Lou Vincent leaves Southwark Crown Court in London, with his partner Susie Markham and her daughter Tina, after giving evidence. Photo / Chris Gorman.
Lou Vincent leaves Southwark Crown Court in London, with his partner Susie Markham and her daughter Tina, after giving evidence. Photo / Chris Gorman.

In summing up the case, Justice Nigel Sweeney said the jury had to be sure of the evidence of at least two of the three key Crown witnesses to convict Cairns of perjury.

Vincent was discredited as a confessed match-fixer, while Riley's evidence was about alleged confessions from Cairns on a drunken night out.

There was no independent physical evidence to support what the key witnesses were saying.

Elly Riley, the former wife of Lou Vincent, was one of three key Crown witnesses against Chris Cairns. Photo / Chris Gorman.
Elly Riley, the former wife of Lou Vincent, was one of three key Crown witnesses against Chris Cairns. Photo / Chris Gorman.

McCullum writes that he might not have agreed to be a witness had he known the Crown would rely on him so heavily. The book continues:

"I simply don't understand why the jury cannot disregard Lou and Elly's evidence if they don't believe it, and still reach a verdict based on whether they believe me or Cairns," said McCullum.

"I'm not saying that would happen - in my opinion, Sweeney casts aspersions on my evidence too - but if I'd known at the outset what the equation was going to be, two out of three, it would have been a fairly compelling reason not to bother going to London, not to put myself and my family through this crap."

A smiling Chris Cairns after being found not guilty. Photo / Chris Gorman.
A smiling Chris Cairns after being found not guilty. Photo / Chris Gorman.

How the saga unfolded

2006: Chris Cairns ends 17-year international cricket career with 200 wickets and 3000 test runs, considered one of the great all-rounders.

2007: First edition of rebel Indian Cricket League starts. The T20 tournament is unsanctioned by the International Cricket Council, so those who sign cannot play for their countries. Cairns signs US$170,000 deal with the Chandigarh Lions.

2008: Second edition of ICL starts. Lou Vincent signs US$350,000 contract with Chandigarh to play alongside Cairns and fellow former New Zealand team-mate Daryl Tuffey. Cairns' contract is worth US$1 million over three years.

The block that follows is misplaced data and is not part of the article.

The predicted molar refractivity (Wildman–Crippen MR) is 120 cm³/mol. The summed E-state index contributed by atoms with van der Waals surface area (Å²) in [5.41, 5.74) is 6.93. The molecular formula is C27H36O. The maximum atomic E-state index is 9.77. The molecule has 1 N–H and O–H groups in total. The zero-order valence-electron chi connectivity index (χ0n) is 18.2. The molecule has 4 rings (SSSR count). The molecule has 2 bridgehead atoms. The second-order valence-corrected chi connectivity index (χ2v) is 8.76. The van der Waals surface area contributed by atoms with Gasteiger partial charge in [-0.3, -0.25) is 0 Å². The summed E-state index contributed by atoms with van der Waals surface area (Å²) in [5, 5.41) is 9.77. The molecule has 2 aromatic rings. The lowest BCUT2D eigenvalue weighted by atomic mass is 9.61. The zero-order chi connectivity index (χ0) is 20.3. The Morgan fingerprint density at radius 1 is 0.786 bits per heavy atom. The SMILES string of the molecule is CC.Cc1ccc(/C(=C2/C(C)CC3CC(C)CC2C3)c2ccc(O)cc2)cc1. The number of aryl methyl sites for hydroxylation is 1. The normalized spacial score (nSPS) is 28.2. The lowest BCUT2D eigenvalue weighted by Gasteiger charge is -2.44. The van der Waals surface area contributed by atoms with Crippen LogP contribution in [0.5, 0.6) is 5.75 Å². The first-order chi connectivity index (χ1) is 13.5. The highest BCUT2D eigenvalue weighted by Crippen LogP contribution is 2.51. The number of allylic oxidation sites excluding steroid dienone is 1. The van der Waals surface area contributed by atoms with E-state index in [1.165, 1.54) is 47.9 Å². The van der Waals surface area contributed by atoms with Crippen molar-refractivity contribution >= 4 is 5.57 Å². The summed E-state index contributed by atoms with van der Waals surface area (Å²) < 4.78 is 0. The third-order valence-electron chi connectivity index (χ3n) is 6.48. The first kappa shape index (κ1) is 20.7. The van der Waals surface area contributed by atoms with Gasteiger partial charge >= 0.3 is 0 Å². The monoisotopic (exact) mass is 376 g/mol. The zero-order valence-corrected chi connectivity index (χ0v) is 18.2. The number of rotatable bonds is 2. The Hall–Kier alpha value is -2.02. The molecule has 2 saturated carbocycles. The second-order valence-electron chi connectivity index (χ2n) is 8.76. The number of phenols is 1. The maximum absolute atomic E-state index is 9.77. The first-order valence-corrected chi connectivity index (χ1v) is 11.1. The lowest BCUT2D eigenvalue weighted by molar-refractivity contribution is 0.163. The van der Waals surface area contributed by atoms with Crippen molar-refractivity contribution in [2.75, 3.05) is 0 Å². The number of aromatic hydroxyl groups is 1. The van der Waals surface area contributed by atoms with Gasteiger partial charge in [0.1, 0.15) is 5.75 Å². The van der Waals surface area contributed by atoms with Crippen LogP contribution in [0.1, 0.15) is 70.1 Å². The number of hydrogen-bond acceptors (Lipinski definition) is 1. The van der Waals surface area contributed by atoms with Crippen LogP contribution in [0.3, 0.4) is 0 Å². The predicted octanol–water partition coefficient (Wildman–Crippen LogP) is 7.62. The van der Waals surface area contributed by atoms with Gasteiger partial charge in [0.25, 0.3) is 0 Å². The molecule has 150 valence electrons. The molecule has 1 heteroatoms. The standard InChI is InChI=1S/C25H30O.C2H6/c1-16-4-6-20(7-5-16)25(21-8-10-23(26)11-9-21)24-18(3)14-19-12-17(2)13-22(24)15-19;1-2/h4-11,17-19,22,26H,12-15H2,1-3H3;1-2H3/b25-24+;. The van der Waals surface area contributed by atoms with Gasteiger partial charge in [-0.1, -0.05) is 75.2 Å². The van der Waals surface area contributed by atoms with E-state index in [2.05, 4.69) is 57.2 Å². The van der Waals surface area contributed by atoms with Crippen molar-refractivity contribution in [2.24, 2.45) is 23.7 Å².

Vincent offered cash and sex to fix games for Varun Gandhi. Vincent alleges Cairns recruited him to fix games for him instead. Cairns denies this. Vincent underperforms in ICL and later in United Kingdom.

Cairns travels to Kolkata and meets Brendon McCullum about a business proposal a few days before the start of the Indian Premier League, a sanctioned T20 tournament.

McCullum, signed with Kolkata Knight Riders, alleges Cairns approached him to fix matches. Cairns denies this.

Cairns is later dismissed from the ICL. The reason given is an undisclosed ankle injury affecting his performance.

2010: Lalit Modi, one of the most powerful men in cricket, posts Twitter message saying Cairns was removed from IPL auction due to "past record of match-fixing".

2011: ICC anti-corruption campaigner John Rhodes gives presentation to New Zealand team.

McCullum, now realising he has to report corrupt approaches, gives statement to Rhodes about alleged approach from Cairns.

2012: Cairns gives evidence in libel trial at Royal Courts of Justice in London. Wins and is awarded 90,000 pounds in damages. Modi also has to pay Cairns' legal bill, believed to be more than 1 million pounds.

2013: Vincent confesses match-fixing to Heath Mills, head of the New Zealand cricket players' union. The Herald breaks story about ICC probe into three former New Zealand internationals.

2014: Vincent receives 11 life bans from cricket for 18 breaches of anti-corruption rules. Cairns charged with perjury and perverting the course of justice.

2015: Cairns is acquitted after a nine-week trial at the Southwark Crown Court in London.

- NZ Herald